I’m glad you think that. I mean, you’ve met us and shit. We are just like normal dudes, we aren’t like scenesters. We are not really metalheads. We are not hardcore kids. We are just music lovers. For us, to add that element of singing, was just a logical progression. I really think it makes our songs so much better. We always wanted to do dramatic songs. Be a song-orientated band. Songs go up and down. They have a peak and a valley. On “Determination”, it had peaks and valleys but it was all technical. We actually tried some clean singing on “Determination”, but no one in the band at that point in time was in the right state of mind to do that. It seemed like we were forcing something. Y’know we had all those problems with rumors about [singer] Byron leaving and stuff…

I picked up on some of that. I was glad to see his name on the press releases for this new album.
A lot of that stuff came from writing the new album. The songs that we were writing, the songs that you hear on the record, if you took those songs without vocals, that’s the stuff we had when we were having those problems. We were having a lot of problems trying to implement clean vocals with screaming vocals. We wanted our singer to be the singer, y’know? We didn’t necessarily want me and my brother [guitarist Doc Coyle] to be singing on the record. And that’s why a lot of the rumors went around. After the rumors subsided, I started singing. Just to get over all that shit. It took a little while, but it worked out for the better. But it forced me to really take a step forward and do something about it instead of relying on other people. Mostly it’s me on the record “singing” and our bassplayer does the higher backgrounds after I lost my voice in the studio. But most all of the arrangements and stuff I came up with, so it helps a lot for the integrity of the band that I started singing, and my brother started singing and our bassplayer started singing. There were so many things going on. Every single person in this band, this is their first band. Like, Killswitch Engage, those guys have been in three other bands that have been as notable as Killswitch, integrity wise. Shadows Fall, those guys were in other bands. Lamb of God… they’ve been doing Lamb of God for 10 years and Burn The Priest before. They’ve gone through their little growth period. Our band is still actually going through it. Days are really hard sometimes because our record is not out yet. Like we get to listen to our record, and I’m really proud of it, and really, the record, right now, is the one thing that I go back to that gives me structure for what this band has always been about. “Determination”… if you go back and listen to that now, it’s so scatterbrained compared to the new one. The first song is like solos, and the second song is like a Dillinger [Escape Plan] song, and the third song is like a thrash song, and fourth song is like a melodic and clean song, then a hardcore influenced song and then a metal song. We didn’t really think about writing an album to impress metalheads. On that record we were thinking about intense power. Not really technicality, because even the new record is pretty technical guitar-wise, but [on the new one] instead of us thinking about writing technically, we decided we wanted big riffs. That’s what my brother said, “Big Riffs”.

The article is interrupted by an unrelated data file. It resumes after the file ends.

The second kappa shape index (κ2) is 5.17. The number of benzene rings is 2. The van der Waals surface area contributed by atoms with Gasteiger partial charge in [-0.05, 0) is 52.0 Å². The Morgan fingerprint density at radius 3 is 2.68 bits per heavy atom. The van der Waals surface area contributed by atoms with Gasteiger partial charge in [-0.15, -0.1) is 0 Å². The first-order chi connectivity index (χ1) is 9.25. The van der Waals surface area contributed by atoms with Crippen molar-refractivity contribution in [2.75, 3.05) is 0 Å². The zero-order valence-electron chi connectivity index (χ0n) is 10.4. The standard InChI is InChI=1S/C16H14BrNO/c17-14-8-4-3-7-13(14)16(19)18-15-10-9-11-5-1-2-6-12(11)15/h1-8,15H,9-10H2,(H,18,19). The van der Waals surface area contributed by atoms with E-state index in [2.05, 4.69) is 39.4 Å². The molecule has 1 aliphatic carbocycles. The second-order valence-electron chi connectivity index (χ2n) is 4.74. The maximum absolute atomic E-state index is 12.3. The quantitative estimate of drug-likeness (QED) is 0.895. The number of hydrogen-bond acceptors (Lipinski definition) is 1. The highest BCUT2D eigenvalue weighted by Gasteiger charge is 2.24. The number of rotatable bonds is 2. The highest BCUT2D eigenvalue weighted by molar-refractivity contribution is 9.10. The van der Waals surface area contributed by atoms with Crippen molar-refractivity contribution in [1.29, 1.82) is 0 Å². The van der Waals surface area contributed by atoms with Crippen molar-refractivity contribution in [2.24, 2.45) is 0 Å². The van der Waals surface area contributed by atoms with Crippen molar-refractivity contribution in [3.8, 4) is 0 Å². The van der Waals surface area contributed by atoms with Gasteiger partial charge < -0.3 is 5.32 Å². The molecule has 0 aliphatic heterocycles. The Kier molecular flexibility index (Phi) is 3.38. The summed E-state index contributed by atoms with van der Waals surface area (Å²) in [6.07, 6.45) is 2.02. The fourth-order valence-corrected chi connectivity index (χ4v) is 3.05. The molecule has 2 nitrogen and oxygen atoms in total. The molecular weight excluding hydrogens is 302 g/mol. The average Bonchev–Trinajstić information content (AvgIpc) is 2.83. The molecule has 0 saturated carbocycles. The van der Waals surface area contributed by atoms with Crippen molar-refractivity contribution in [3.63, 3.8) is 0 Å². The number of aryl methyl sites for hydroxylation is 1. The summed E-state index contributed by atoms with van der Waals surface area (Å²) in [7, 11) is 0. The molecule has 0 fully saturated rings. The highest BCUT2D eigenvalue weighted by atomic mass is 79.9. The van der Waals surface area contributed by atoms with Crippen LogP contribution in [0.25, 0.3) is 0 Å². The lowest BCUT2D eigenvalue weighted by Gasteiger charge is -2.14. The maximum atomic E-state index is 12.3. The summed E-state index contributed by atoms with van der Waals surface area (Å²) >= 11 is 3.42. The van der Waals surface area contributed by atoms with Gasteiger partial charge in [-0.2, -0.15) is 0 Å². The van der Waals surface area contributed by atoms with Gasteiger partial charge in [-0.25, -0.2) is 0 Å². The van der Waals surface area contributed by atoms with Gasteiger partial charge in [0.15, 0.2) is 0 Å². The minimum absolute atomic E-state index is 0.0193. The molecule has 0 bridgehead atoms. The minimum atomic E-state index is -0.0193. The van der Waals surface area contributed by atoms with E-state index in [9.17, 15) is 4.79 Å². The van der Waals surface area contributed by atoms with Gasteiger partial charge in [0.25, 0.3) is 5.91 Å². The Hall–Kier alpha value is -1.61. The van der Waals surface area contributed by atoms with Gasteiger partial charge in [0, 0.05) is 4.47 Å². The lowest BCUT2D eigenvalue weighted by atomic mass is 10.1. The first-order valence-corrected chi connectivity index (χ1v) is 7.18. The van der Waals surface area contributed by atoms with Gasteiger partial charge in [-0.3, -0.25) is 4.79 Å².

And the backing vocals are going to bring out the live stage presence.